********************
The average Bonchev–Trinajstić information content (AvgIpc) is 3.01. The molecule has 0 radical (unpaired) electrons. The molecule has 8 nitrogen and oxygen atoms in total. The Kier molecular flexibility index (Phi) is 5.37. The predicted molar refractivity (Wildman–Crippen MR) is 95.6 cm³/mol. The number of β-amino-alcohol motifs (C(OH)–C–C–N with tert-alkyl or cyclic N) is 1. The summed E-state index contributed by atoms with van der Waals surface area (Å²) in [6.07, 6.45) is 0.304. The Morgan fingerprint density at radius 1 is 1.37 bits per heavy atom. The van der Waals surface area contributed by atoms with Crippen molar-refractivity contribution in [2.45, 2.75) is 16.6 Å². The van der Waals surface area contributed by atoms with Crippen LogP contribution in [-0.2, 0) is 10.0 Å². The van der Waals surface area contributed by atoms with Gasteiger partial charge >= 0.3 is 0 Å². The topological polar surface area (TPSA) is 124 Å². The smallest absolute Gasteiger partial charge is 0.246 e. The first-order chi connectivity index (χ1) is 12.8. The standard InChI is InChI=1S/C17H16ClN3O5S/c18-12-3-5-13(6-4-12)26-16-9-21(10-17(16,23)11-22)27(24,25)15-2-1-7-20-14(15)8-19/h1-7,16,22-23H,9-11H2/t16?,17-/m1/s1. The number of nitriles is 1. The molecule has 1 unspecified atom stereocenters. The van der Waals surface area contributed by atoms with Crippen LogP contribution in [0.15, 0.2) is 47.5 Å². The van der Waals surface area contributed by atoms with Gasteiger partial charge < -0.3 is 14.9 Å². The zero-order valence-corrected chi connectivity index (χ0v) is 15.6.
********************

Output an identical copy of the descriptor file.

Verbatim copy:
The average Bonchev–Trinajstić information content (AvgIpc) is 3.01. The molecule has 0 radical (unpaired) electrons. The molecule has 8 nitrogen and oxygen atoms in total. The Kier molecular flexibility index (Phi) is 5.37. The predicted molar refractivity (Wildman–Crippen MR) is 95.6 cm³/mol. The number of β-amino-alcohol motifs (C(OH)–C–C–N with tert-alkyl or cyclic N) is 1. The summed E-state index contributed by atoms with van der Waals surface area (Å²) in [6.07, 6.45) is 0.304. The Morgan fingerprint density at radius 1 is 1.37 bits per heavy atom. The van der Waals surface area contributed by atoms with Crippen molar-refractivity contribution in [2.45, 2.75) is 16.6 Å². The van der Waals surface area contributed by atoms with Crippen LogP contribution in [-0.2, 0) is 10.0 Å². The van der Waals surface area contributed by atoms with Gasteiger partial charge >= 0.3 is 0 Å². The topological polar surface area (TPSA) is 124 Å². The smallest absolute Gasteiger partial charge is 0.246 e. The first-order chi connectivity index (χ1) is 12.8. The standard InChI is InChI=1S/C17H16ClN3O5S/c18-12-3-5-13(6-4-12)26-16-9-21(10-17(16,23)11-22)27(24,25)15-2-1-7-20-14(15)8-19/h1-7,16,22-23H,9-11H2/t16?,17-/m1/s1. The number of nitriles is 1. The molecule has 1 unspecified atom stereocenters. The van der Waals surface area contributed by atoms with Crippen LogP contribution in [0.15, 0.2) is 47.5 Å². The van der Waals surface area contributed by atoms with Gasteiger partial charge < -0.3 is 14.9 Å². The zero-order valence-corrected chi connectivity index (χ0v) is 15.6.